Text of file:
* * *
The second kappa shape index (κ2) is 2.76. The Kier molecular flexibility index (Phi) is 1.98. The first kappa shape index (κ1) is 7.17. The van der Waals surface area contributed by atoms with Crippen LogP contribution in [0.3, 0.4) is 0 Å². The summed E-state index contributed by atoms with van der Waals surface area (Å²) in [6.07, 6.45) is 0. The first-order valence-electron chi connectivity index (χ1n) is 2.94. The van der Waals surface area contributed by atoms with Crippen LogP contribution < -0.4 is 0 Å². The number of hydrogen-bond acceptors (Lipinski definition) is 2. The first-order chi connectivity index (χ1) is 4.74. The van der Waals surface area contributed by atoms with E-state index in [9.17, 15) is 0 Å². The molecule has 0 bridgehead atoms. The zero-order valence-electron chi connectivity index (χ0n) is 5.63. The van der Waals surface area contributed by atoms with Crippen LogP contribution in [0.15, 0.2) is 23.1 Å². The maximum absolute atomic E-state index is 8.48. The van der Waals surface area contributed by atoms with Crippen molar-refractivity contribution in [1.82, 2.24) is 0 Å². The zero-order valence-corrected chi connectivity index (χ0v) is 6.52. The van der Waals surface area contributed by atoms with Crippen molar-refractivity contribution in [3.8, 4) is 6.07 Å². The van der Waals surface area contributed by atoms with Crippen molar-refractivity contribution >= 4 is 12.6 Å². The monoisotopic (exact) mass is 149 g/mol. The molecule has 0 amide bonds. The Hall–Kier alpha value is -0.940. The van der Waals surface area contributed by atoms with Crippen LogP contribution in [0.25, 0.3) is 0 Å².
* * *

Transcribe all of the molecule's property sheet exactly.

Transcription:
The second kappa shape index (κ2) is 2.76. The Kier molecular flexibility index (Phi) is 1.98. The first kappa shape index (κ1) is 7.17. The van der Waals surface area contributed by atoms with Crippen LogP contribution in [0.3, 0.4) is 0 Å². The summed E-state index contributed by atoms with van der Waals surface area (Å²) in [6.07, 6.45) is 0. The first-order valence-electron chi connectivity index (χ1n) is 2.94. The van der Waals surface area contributed by atoms with Crippen LogP contribution < -0.4 is 0 Å². The number of hydrogen-bond acceptors (Lipinski definition) is 2. The first-order chi connectivity index (χ1) is 4.74. The van der Waals surface area contributed by atoms with E-state index in [9.17, 15) is 0 Å². The molecule has 0 bridgehead atoms. The zero-order valence-electron chi connectivity index (χ0n) is 5.63. The van der Waals surface area contributed by atoms with Crippen LogP contribution in [0.15, 0.2) is 23.1 Å². The maximum absolute atomic E-state index is 8.48. The van der Waals surface area contributed by atoms with Crippen molar-refractivity contribution in [1.82, 2.24) is 0 Å². The zero-order valence-corrected chi connectivity index (χ0v) is 6.52. The van der Waals surface area contributed by atoms with Crippen molar-refractivity contribution in [3.8, 4) is 6.07 Å². The van der Waals surface area contributed by atoms with Crippen molar-refractivity contribution >= 4 is 12.6 Å². The monoisotopic (exact) mass is 149 g/mol. The molecule has 0 amide bonds. The Hall–Kier alpha value is -0.940. The van der Waals surface area contributed by atoms with Crippen LogP contribution in [0.25, 0.3) is 0 Å².